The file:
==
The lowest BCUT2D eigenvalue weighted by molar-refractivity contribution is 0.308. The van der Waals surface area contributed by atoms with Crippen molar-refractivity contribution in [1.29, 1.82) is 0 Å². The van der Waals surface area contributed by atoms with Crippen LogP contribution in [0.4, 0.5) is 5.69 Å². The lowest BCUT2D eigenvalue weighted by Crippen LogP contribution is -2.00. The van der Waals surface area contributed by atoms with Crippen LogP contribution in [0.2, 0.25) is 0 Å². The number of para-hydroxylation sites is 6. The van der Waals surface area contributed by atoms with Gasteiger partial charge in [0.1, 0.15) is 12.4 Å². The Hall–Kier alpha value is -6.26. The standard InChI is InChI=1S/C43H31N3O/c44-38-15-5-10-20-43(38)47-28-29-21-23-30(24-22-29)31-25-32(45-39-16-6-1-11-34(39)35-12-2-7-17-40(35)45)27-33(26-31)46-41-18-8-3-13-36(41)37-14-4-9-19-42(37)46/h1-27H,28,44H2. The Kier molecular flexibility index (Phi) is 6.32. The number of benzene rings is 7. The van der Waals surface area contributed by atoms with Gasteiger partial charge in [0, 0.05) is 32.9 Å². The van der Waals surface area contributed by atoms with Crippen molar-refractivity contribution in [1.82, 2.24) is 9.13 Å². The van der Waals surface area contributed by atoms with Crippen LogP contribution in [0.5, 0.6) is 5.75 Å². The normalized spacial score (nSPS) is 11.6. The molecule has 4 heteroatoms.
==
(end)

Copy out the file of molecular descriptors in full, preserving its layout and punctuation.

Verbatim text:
The lowest BCUT2D eigenvalue weighted by molar-refractivity contribution is 0.308. The van der Waals surface area contributed by atoms with Crippen molar-refractivity contribution in [1.29, 1.82) is 0 Å². The van der Waals surface area contributed by atoms with Crippen LogP contribution in [0.4, 0.5) is 5.69 Å². The lowest BCUT2D eigenvalue weighted by Crippen LogP contribution is -2.00. The van der Waals surface area contributed by atoms with Crippen LogP contribution in [0.2, 0.25) is 0 Å². The number of para-hydroxylation sites is 6. The van der Waals surface area contributed by atoms with Gasteiger partial charge in [0.1, 0.15) is 12.4 Å². The Hall–Kier alpha value is -6.26. The standard InChI is InChI=1S/C43H31N3O/c44-38-15-5-10-20-43(38)47-28-29-21-23-30(24-22-29)31-25-32(45-39-16-6-1-11-34(39)35-12-2-7-17-40(35)45)27-33(26-31)46-41-18-8-3-13-36(41)37-14-4-9-19-42(37)46/h1-27H,28,44H2. The Kier molecular flexibility index (Phi) is 6.32. The number of benzene rings is 7. The van der Waals surface area contributed by atoms with Gasteiger partial charge in [0, 0.05) is 32.9 Å². The van der Waals surface area contributed by atoms with Crippen molar-refractivity contribution in [1.82, 2.24) is 9.13 Å². The van der Waals surface area contributed by atoms with Crippen LogP contribution in [0.5, 0.6) is 5.75 Å². The normalized spacial score (nSPS) is 11.6. The molecule has 4 heteroatoms.